Fascinating games

Commonwealth Games visitors can see 21st century manufacturing in action

Visitors to the Birmingham 2022 Commonwealth Games have the chance to witness the latest in high-tech manufacturing, thanks to an innovative program from the Manufacturing Technology Center and the University of Birmingham.

The university and MTC have teamed up to excite Games visitors with the latest exciting developments in manufacturing with a specially developed augmented reality experience.

Visitors can access technology on smartphones and tablets via the QR code displayed in the Aston Webb building. This is part of a larger exhibition, A History Through Objects, which explores research and innovation at the University of Birmingham.

Clicking on the QR code will take them into an augmented reality world that shows how factories and industrial spaces can be developed digitally before a dime is spent on manufacturing equipment. Using software called Vuforia, developed by PTC, a global manufacturing software solutions provider and member of MTC, users can experience a 21st century manufacturing environment in a virtual world.


The program used for the Commonwealth Games demonstration was developed in MTC’s innovative ‘Factory in a Box’ which shows companies how they can grow through the adoption of smart manufacturing techniques and processes. Credit: MTC


MTC IT Business Manager Stuart McLeod said the Games provided a valuable opportunity to engage people with the world of modern manufacturing, an area in which the West Midlands excels.

“Using a program developed at MTC with software from PTC, we are able to allow people to visit a manufacturing plant, plan the layout and design machines. It showcases the huge advances in digital fabrication and showcases them in an engaging and exciting way,” he said.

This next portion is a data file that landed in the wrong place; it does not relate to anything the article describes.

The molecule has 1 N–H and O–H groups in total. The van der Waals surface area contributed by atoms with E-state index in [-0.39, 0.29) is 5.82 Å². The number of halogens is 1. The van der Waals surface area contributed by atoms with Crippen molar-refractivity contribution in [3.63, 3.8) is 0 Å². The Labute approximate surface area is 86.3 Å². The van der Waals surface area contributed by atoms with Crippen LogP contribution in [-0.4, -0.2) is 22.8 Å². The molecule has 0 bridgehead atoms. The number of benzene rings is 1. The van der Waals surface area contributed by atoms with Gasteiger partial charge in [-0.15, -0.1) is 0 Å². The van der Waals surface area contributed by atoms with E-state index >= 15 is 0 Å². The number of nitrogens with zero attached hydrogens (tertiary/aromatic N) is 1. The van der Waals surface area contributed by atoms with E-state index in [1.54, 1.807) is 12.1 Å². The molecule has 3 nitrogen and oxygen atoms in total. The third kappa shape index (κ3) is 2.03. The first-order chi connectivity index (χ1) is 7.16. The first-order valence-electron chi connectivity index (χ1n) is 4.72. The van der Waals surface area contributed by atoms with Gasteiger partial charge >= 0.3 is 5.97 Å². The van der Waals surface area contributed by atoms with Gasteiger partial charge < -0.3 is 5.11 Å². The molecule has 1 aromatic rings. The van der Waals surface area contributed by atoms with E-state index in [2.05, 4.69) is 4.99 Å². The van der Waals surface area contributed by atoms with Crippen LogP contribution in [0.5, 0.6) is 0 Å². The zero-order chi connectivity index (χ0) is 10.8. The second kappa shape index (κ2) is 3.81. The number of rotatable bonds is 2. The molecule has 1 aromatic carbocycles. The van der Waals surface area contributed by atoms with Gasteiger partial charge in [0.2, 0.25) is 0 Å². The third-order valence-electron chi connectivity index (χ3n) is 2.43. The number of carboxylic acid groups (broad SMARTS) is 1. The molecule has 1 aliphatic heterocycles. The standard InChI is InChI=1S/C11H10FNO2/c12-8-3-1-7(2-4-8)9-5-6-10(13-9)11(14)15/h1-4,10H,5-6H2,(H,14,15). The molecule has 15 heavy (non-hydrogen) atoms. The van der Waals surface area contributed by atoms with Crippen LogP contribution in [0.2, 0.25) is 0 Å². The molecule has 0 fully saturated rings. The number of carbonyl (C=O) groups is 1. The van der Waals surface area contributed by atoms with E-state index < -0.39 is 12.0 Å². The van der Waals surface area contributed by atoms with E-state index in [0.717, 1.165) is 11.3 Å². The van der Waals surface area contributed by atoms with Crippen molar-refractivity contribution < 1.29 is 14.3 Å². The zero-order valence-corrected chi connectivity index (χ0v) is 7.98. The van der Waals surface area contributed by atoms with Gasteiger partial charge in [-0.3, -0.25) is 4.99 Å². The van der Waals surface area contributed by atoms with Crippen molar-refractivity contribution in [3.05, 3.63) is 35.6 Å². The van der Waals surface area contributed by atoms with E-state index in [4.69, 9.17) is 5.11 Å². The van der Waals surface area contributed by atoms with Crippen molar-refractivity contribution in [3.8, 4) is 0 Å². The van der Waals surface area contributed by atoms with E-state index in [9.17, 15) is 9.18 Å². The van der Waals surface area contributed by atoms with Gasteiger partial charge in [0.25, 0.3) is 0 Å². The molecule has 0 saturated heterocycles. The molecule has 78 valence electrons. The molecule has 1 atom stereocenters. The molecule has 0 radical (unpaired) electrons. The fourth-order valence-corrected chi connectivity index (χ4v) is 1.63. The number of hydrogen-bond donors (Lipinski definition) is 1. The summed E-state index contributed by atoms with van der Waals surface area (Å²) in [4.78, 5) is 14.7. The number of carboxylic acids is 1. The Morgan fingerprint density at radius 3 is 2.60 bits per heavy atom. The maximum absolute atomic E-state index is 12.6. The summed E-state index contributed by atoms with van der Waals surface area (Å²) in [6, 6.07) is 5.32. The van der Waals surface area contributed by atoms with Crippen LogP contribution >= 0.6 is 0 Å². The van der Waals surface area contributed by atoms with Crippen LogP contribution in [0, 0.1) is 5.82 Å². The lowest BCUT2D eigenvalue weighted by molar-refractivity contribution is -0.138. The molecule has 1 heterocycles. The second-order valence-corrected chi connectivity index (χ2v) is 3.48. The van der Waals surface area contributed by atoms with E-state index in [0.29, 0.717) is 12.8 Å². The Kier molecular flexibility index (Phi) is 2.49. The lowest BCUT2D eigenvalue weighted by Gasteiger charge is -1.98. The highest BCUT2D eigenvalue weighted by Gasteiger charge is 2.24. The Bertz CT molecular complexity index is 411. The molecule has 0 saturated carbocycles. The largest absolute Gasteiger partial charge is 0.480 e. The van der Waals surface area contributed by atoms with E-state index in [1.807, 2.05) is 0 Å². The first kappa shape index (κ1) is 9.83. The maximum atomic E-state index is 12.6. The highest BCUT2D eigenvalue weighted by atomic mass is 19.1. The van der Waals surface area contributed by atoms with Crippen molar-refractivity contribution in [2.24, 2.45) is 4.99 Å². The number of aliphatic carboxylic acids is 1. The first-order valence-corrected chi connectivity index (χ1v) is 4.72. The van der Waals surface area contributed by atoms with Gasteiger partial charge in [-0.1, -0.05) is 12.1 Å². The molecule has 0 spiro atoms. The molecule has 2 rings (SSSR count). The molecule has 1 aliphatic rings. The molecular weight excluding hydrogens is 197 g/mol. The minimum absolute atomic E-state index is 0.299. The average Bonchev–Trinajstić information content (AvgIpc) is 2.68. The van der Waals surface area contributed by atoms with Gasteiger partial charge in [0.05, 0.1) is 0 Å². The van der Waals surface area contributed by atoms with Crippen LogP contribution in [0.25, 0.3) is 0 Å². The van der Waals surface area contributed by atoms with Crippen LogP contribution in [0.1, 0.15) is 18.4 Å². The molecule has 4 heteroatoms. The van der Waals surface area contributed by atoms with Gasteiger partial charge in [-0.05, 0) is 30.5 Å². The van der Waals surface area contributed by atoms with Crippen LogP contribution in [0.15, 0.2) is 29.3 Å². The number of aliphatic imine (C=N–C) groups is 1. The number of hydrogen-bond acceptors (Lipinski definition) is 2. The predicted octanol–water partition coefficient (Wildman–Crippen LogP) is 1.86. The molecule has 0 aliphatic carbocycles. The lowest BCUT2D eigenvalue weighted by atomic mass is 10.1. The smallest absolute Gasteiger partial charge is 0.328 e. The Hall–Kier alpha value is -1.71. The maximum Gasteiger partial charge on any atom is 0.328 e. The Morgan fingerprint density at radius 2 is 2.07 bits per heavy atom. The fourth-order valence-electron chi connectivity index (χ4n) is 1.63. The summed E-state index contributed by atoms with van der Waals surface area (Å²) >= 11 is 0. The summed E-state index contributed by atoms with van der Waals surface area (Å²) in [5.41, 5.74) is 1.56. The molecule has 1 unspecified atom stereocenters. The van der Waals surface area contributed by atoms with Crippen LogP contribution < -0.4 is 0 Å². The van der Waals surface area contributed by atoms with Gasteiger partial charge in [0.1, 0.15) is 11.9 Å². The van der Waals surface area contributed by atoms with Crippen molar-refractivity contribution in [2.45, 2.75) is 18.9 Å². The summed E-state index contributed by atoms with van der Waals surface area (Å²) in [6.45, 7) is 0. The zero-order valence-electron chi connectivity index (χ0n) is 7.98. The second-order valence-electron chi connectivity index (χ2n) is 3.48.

David Hughes, director of solutions consulting at PTC, said many people don’t realize how digital technologies have transformed manufacturing processes and practices.

“Augmented reality is a highly visual and interactive method of presenting digital information within the context of a physical environment. It gives users the power to design, plan and interact with facilities while meeting the challenges of capacity, practicality, safety, maintenance needs and ergonomics – all before that the money is actually spent on the physical requirements to get there,” he said.

The program used for the Commonwealth Games demonstration was developed in MTC’s innovative ‘Factory in a Box’ which shows companies how they can grow through the adoption of smart manufacturing techniques and processes.

Developed by the Coventry-based MTC in conjunction with the University of Birmingham, Loughborough University and a team of industry partners, the Factory in a Box is an industrial-scale demonstrator, showing how advanced industrial digital technologies can benefit manufacturers and their supply chains. The FIAB concept creates smart factories that can be distributed globally but centrally controlled to provide on-the-spot, deployable and flexible manufacturing capability.

The MTC was founded by the University of Birmingham, Loughborough University, University of Nottingham and TWI Ltd. MTC’s industry members include some of the UK’s leading global manufacturers.

The MTC aims to provide a competitive environment to bridge the gap between academic research and the development of innovative manufacturing solutions in line with the government’s manufacturing strategy. The MTC is part of the High Value Manufacturing Catapult, backed by Innovate UK.

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